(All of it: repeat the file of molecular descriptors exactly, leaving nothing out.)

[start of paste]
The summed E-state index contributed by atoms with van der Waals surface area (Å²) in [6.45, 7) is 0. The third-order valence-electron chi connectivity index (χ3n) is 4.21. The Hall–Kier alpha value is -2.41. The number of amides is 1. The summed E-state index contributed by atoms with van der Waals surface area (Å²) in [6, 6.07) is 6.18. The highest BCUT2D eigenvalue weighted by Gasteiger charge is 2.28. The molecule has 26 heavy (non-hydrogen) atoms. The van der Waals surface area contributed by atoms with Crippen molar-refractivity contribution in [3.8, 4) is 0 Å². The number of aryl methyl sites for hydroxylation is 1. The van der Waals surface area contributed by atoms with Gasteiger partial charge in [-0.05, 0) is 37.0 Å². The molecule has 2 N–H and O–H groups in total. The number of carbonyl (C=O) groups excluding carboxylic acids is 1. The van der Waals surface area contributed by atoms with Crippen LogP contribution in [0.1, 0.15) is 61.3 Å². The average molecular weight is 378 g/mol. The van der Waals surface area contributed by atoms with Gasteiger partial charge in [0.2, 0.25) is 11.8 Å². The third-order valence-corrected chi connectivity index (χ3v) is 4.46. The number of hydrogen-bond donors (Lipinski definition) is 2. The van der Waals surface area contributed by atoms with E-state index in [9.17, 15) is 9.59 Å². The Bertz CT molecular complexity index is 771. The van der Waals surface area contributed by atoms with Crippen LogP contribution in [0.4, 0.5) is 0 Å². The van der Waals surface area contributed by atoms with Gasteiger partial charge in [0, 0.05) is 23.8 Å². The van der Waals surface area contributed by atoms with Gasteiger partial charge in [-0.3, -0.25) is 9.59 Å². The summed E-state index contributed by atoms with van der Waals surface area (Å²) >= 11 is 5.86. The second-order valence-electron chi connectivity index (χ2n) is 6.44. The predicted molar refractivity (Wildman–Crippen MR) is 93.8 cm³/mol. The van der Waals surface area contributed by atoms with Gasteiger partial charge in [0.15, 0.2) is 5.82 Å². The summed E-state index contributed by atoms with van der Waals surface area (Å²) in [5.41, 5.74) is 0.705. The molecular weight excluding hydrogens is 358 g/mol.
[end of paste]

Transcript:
The summed E-state index contributed by atoms with van der Waals surface area (Å²) in [6.45, 7) is 0. The third-order valence-electron chi connectivity index (χ3n) is 4.21. The Hall–Kier alpha value is -2.41. The number of amides is 1. The summed E-state index contributed by atoms with van der Waals surface area (Å²) in [6, 6.07) is 6.18. The highest BCUT2D eigenvalue weighted by Gasteiger charge is 2.28. The molecule has 26 heavy (non-hydrogen) atoms. The van der Waals surface area contributed by atoms with Crippen molar-refractivity contribution in [3.8, 4) is 0 Å². The number of aryl methyl sites for hydroxylation is 1. The van der Waals surface area contributed by atoms with Gasteiger partial charge in [-0.05, 0) is 37.0 Å². The molecule has 2 N–H and O–H groups in total. The number of carbonyl (C=O) groups excluding carboxylic acids is 1. The van der Waals surface area contributed by atoms with Crippen LogP contribution in [0.1, 0.15) is 61.3 Å². The average molecular weight is 378 g/mol. The van der Waals surface area contributed by atoms with Gasteiger partial charge in [0.2, 0.25) is 11.8 Å². The third-order valence-corrected chi connectivity index (χ3v) is 4.46. The number of hydrogen-bond donors (Lipinski definition) is 2. The van der Waals surface area contributed by atoms with E-state index in [9.17, 15) is 9.59 Å². The Bertz CT molecular complexity index is 771. The van der Waals surface area contributed by atoms with Crippen LogP contribution in [0.4, 0.5) is 0 Å². The van der Waals surface area contributed by atoms with Gasteiger partial charge in [0, 0.05) is 23.8 Å². The van der Waals surface area contributed by atoms with Gasteiger partial charge in [-0.3, -0.25) is 9.59 Å². The summed E-state index contributed by atoms with van der Waals surface area (Å²) >= 11 is 5.86. The second-order valence-electron chi connectivity index (χ2n) is 6.44. The predicted molar refractivity (Wildman–Crippen MR) is 93.8 cm³/mol. The van der Waals surface area contributed by atoms with Gasteiger partial charge in [0.15, 0.2) is 5.82 Å². The summed E-state index contributed by atoms with van der Waals surface area (Å²) in [5.41, 5.74) is 0.705. The molecular weight excluding hydrogens is 358 g/mol.